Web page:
A study showed MB to be an effective antioxidant in connective tissue cells. This was true whether the cells were taken from healthy donors or from patients with a premature aging disease [27].

MB was more effective at building connective tissue and delaying cell death than other common mitochondrial-targeting antioxidants [27].

MB treatment changed the expression of some of the proteins in the skin. For example, the expression of elastin and collagen, essential elements of healthy skin, was increased [27].

These effects have only been observed in cell and tissue studies so far. Animal and human trials will determine whether topical application or oral doses could have the same effect.

Using Methylene Blue

Dosage

The FDA has only approved methylene blue for the treatment of methemoglobinemia, and this treatment can only be carried out by a medical professional. There is no safe and effective dose for any other purpose because no sufficiently powerful study has been undertaken to find one. That being said, we can look at the doses which have provided benefits in clinical studies.

Various studies have used between 1 and 4 mg/kg, depending on the source [18].

Most side effects of MB appear to be dose-dependent and have not occurred with doses of less than 2 mg/ kg, a dose range that is widely used in clinical trials [18].

Side Effects

Methylene blue (MB) is contraindicated in patients who have developed hypersensitivity reactions to it and in severe renal insufficiency. It is relatively contraindicated in G6PD deficient patients as it can cause severe hemolysis and also in patients with Heinz body anemia [12].

As mentioned, it should not be taken with an SSRI or serotonin increasing drug, if you’re taking a high dosage [12].

Babies are particularly prone to the adverse effects of MB. It causes hyperbilirubinemia, meth-Hemoglobin formation, hemolytic anemia, respiratory distress, pulmonary edema, phototoxicity and bluish discoloration of tracheal secretions and urine [12].

MB also interferes with the pulse oximeter’s light emission resulting in falsely depressed oxygen saturation reading [12].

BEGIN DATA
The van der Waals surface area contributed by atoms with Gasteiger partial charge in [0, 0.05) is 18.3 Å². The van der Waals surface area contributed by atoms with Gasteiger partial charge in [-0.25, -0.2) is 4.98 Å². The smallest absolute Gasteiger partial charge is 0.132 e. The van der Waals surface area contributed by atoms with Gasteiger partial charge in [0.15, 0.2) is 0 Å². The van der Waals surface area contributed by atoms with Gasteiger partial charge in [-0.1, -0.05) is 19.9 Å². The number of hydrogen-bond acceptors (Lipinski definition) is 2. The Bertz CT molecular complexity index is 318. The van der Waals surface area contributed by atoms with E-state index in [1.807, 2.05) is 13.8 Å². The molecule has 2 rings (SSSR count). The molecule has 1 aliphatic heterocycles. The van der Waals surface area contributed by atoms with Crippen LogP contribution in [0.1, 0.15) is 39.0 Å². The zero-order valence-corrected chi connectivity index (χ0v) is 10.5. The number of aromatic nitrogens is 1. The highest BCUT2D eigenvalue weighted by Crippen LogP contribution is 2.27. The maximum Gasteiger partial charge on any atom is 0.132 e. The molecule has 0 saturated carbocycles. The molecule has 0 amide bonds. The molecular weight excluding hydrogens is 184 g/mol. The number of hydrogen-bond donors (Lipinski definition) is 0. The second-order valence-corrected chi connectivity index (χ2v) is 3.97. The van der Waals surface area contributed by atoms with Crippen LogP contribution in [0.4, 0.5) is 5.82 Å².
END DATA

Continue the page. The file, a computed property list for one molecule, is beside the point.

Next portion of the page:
It may also cause higher blood pressure [12].

Safety Notes

Even pharmaceutical (USP) grade methylene blue may contain impurities such as arsenic, aluminum, cadmium, mercury, and lead. At higher doses, some researchers have warned of the danger of these contaminants accumulating in the patient’s tissues [3].

Industrial-grade and chemical-grade MB sold as a dye or stain can consist of more than 8% or 11% of various contaminants (NTP, 2008, Sigma Chemical Co, St. Louis, MO) and should not be administered to humans or animals [3].

For example, commercial chemical suppliers routinely warn that their non-USP MB products are of a chemical grade not suitable for use in living applications [3].

When combined with rivastigmine, a cholinesterase inhibitor, the effect of MB was potentiated. To avoid unexpected interactions, talk to your doctor before using methylene blue [18].

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About the Author

Joe Cohen, BS

Joe Cohen won the genetic lottery of bad genes. As a kid, he suffered from inflammation, brain fog, fatigue, digestive problems, anxiety, depression, and other issues that were poorly understood in both conventional and alternative medicine.Frustrated by the lack of good information and tools, Joe decided to embark on a journey of self-experimentation and self-learning to improve his health--something that has since become known as “biohacking”. With thousands of experiments and pubmed articles under his belt, Joe founded SelfHacked, the resource that was missing when he needed it. SelfHacked now gets millions of monthly readers.Joe is a thriving entrepreneur, author and speaker. He is the CEO of SelfHacked, SelfDecode and LabTestAnalyzer.His mission is to help people gain access to the most up-to-date, unbiased, and science-based ways to optimize their health.
Joe has been studying health sciences for 17 years and has read over 30,000 PubMed articles. He's given consultations to over 1000 people who have sought his health advice. After completing the pre-med requirements at university, he founded SelfHacked because he wanted to make a big impact in improving global health. He's written hundreds of science posts, multiple books on improving health, and speaks at various health conferences. He's keen on building a brain-trust of top scientists who will improve the level of accuracy of health content on the web. He's also founded SelfDecode and LabTestAnalyzer, popular genetic and lab software tools to improve health.